Though not as obvious as the car's radical styling, the new chassis was just as important to the Sting Ray's success. Maneuverability was improved thanks to the faster recirculating ball, or "Ball-Race", steering, and a shorter wheelbase. The latter might ordinarily imply a choppier ride, but the altered weight distribution partly compensated for it. Less weight on the front wheels also meant easier steering, and with some 80 additional pounds on the rear wheels, the Sting Ray offered improved traction. Stopping power improved, too. Four-wheel cast-iron 11-inch drum brakes remained standard but were now wider, for an increase in effective braking area. Sintered-metallic linings, segmented for cooling, were again optional. So were Al-Fin brake drums, which not only provided faster heat dissipation (and thus better fade resistance) but less unsprung weight. Power assist was available with both brake packages. Evolutionary engineering changes included positive crankcase ventilation, a smaller flywheel, and an aluminum clutch housing. A more efficient alternator replaced the old-fashioned generator.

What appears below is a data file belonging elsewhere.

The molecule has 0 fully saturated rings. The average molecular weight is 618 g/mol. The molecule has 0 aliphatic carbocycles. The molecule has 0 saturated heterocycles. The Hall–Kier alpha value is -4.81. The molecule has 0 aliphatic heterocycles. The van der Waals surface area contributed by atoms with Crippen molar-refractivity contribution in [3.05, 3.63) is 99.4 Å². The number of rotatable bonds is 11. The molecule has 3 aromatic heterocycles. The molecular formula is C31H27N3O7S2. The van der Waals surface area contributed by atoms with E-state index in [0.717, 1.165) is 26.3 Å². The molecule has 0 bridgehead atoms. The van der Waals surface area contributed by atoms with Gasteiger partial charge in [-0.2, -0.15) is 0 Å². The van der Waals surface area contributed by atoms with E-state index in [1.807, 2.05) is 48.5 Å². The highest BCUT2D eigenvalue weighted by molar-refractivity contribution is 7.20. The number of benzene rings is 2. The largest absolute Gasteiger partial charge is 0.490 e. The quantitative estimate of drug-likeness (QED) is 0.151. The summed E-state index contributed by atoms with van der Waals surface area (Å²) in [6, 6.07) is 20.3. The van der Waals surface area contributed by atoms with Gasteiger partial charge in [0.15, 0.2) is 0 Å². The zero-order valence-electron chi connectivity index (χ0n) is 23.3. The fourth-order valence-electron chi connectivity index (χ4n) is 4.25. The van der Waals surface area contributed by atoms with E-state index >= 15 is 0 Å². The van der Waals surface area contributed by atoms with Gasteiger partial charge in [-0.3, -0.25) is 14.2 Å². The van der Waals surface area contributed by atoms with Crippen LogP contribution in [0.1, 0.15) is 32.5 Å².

The independent rear suspension created by Duntov was derived from the CERV I concept, and included a frame-mounted differential with U-jointed half-shafts tied together by a transverse leaf spring. Rubber-cushioned struts carried the differential, which reduced ride harshness while improving tire adhesion, especially on rougher roads. The transverse spring was bolted to the rear of the differential case. A control arm extended laterally and slightly forward from each side of the case to a hub carrier, with a trailing radius rod mounted behind it. The half-shafts functioned like upper control arms. The lower arms controlled vertical wheel motion, while the trailing rods took care of fore/aft wheel motion and transferred braking torque to the frame. Shock absorbers were conventional twin-tube units. Considerably lighter than the old solid axle, the new rear suspension array delivered a significant reduction in unsprung weight, which was important since the 1963 model would retain the previous generation's outboard rear brakes. The new model's front suspension would be much as before, with unequal-length upper and lower A-arms on coil springs concentric with the shocks, plus a standard anti-roll bar. Steering remained the conventional recirculating-ball steering design, but it was geared at a higher 19.6:1 overall ratio (previously 21.0:1). Bolted to the frame rail at one end and to the relay rod at the other was a new hydraulic steering damper (essentially a shock absorber), which helped soak up bumps before they reached the steering wheel. What's more, hydraulically assisted steering would be offered as optional equipment for the first time on a Corvette – except on cars with the two most powerful engines – and offer a faster 17.1:1 ratio, which reduced lock-to-lock turns from 3.4 to just 2.9.